A logical first step

The first z/OS exploit module in the Metasploit Framework, landed last Friday.

This is an exploit which takes advantage of a default or poorly configured FTP server. And, it requires valid credentials.  However, given this (and it’s a very common configuration), you will be presented with a very nice Unix shell – allowing for deeper testing of the system.

This is how it begins:  attackers look for low hanging fruit. The evolution of pentesting tools for the mainframe has to start somewhere, and this is the first concrete milestone in what has been an ongoing journey. Many x86 exploits are simply taking advantage of default configurations or poorly written code. z/OS is no different – it can suffer from neglected configurations and defaults like all other OS’s. So, that’s where I started. From here, we’ll build on default configuration exploits and work up and on through binary / code exploitation. Baby steps.

At any rate – I’m very proud of how this turned out. Thanks to those who helped in the prototyping phases (SoF & others noted within the exploit) – and as always, the super helpful folks on the MSF teams. For those of you testing mainframe systems – hopefully it’ll help red teamers with an easy win and start the conversation on securing the big iron.

There are more goodies in the queue, so stay tuned!

PR # 6834 – Authorized FTP JCL exploit for z/OS

JCL Scripting for Metasploit-Framework

# update 3/31 – added Reverse Shell JCL – this can be used by any direct-to-JES2 delivery method (e.g. FTP, NJE, etc)

PR #6737

In continuation of adding more mainframe functionality to Metasploit, I’ve built (and am in the process of incorporating) JCL (job control language)-based payloads (and exploits which use them) within the framework.

Once these updates are complete, Metasploit users with credentials (or some other type of vulnerability exploit), will be able to submit jobs directly to JES2 via ftp(/s) or NJE (hats off to Soldier of Fortran, for the python prototype of NJE).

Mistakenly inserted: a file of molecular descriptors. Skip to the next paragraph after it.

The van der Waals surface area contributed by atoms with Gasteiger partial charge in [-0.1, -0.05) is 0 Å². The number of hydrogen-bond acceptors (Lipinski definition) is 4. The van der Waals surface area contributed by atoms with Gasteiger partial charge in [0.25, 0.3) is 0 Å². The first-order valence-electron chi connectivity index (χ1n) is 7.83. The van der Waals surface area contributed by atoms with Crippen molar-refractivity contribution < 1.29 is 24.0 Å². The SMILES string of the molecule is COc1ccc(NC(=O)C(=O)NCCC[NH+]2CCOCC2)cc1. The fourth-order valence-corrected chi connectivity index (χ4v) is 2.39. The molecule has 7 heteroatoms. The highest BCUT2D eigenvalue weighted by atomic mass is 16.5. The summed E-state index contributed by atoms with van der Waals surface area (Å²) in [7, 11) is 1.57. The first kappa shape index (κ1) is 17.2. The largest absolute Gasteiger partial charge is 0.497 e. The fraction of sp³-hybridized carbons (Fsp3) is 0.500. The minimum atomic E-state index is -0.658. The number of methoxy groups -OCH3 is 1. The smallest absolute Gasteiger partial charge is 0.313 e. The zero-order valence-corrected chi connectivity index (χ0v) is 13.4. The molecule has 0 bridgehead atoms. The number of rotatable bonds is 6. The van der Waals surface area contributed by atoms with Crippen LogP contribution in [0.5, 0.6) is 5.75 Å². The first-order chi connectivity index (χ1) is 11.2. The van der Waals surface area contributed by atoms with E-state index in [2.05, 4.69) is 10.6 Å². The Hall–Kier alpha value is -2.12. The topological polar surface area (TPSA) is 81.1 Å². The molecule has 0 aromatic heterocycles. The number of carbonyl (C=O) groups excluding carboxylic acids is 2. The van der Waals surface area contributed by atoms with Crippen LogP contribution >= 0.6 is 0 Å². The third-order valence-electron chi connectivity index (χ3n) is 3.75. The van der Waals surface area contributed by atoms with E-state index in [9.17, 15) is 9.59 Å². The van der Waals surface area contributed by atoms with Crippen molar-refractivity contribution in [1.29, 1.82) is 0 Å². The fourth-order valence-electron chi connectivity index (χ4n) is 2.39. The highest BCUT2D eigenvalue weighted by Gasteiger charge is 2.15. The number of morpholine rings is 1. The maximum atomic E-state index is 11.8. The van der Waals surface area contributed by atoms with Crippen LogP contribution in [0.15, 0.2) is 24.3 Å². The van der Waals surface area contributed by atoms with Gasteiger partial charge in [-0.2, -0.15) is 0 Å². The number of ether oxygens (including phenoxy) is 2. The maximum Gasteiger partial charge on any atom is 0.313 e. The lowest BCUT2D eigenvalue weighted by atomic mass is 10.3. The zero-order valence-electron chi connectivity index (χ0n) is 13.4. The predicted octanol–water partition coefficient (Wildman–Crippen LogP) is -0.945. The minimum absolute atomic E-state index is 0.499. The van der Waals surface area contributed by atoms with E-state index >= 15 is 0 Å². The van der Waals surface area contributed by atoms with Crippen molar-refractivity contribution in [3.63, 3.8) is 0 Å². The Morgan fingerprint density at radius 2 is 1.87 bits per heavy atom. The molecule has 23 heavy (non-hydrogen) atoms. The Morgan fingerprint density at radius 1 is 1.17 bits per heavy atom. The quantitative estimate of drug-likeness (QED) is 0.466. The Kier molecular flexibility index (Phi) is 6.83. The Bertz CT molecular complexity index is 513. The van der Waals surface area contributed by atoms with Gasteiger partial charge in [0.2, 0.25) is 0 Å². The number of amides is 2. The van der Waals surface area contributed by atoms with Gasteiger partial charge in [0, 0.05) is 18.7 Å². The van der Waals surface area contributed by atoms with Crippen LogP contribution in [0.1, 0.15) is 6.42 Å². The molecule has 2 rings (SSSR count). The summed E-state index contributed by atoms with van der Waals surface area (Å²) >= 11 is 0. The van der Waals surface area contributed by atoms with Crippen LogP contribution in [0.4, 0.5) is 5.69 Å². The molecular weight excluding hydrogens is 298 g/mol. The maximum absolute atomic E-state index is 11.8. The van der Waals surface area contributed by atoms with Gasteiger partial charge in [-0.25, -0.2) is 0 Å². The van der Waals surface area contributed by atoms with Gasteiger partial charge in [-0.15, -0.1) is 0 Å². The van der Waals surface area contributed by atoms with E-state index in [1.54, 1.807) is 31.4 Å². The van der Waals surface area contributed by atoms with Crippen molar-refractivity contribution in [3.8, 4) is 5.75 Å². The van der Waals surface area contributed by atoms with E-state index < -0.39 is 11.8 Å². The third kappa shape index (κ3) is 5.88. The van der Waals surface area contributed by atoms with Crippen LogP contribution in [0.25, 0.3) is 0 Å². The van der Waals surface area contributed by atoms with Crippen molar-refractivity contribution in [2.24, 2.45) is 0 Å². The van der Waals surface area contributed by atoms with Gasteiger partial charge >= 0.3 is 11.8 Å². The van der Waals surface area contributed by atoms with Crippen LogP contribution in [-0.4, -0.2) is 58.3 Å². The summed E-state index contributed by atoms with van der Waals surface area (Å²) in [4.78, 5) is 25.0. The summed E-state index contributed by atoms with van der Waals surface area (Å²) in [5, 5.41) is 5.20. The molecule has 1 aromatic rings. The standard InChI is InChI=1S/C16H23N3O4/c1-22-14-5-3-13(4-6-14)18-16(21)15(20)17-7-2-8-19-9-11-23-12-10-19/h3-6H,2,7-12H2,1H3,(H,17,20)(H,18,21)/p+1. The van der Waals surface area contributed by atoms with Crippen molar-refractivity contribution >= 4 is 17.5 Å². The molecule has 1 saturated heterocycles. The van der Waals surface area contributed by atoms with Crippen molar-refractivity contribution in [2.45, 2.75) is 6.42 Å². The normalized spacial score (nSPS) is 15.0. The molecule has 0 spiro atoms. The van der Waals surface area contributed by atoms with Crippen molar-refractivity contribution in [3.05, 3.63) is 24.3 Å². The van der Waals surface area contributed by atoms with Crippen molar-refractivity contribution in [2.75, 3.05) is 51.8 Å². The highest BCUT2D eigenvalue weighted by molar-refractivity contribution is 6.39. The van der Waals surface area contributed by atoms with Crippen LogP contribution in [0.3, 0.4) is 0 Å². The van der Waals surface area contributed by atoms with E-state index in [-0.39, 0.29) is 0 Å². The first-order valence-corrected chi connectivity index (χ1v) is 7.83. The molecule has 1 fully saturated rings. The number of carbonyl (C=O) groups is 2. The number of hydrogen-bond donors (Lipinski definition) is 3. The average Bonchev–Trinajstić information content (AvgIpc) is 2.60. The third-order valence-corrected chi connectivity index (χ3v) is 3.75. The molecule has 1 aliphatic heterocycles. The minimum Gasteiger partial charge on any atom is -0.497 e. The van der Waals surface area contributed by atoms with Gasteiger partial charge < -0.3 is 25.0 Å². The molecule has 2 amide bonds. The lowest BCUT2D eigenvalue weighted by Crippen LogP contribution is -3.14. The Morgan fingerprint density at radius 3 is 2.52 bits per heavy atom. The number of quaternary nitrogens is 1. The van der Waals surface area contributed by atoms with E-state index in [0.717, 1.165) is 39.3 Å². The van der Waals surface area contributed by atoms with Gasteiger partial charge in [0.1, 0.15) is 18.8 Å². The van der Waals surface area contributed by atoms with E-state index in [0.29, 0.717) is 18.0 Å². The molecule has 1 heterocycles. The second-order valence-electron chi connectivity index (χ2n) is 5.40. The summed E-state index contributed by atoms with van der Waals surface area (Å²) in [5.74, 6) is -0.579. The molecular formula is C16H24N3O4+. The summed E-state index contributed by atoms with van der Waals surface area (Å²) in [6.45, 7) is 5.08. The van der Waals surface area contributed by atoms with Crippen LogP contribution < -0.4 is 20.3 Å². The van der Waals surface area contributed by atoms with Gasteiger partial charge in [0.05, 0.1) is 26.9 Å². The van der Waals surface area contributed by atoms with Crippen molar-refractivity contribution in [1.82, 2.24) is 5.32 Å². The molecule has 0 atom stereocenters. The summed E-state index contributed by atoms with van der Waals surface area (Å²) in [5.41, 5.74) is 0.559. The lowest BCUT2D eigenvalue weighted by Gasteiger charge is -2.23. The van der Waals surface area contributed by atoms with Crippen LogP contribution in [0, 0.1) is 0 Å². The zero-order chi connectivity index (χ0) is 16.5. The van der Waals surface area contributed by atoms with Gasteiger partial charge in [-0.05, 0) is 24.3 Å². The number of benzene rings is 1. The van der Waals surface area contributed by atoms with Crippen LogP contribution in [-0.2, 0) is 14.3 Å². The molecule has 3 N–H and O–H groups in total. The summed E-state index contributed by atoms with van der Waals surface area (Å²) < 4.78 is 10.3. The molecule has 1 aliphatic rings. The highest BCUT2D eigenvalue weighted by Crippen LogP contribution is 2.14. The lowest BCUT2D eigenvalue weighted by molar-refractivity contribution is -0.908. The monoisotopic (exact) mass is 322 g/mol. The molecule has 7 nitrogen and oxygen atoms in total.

I’ll keep a running tally of the Pull Requests here, along with demonstrations and updates.

The first PR is simply a basic JCL cmd payload, that does nothing but submit a job which always returns a code 0 (success).

PR #6717

Here’s a screenshot of one of the finished exploit modules that will be submitted for inclusion soon:ftp_exploit

More to come!


A (mostly) useful debugger on z/OS

One item that has eluded me in my continuing quest to dive deeply into z Systems architecture is finding a native (IBM-supplied) assembler debugger/disassembler** on the platform that is fully functional, user-friendly and versatile.

Quickly I gave up on user-friendly and versatile and settled on trying to find one that was fully functional; simply stated – can execute and sustain integrity through any command in the POP manual. Of the 4 debuggers on the system, or as part of an add-on package, all have major out-of-the box ‘features’ that prevent them from being a worthwhile tool to anyone who has used a modern debugger (Like Immunity, Olly, or even GNU’s gdb).*

For this platform, my criteria for fully functional was this:

  1. Be able to debug programs which are link-edited APF-authorized and live in APF authorized libraries.
  2. Debug programs that switch into and out of supervisor state, and also switch PSW key mask values.
  3. Allow execution of commands that switch address space control (ASC) modes and manipulate storage in any of the 3 modes.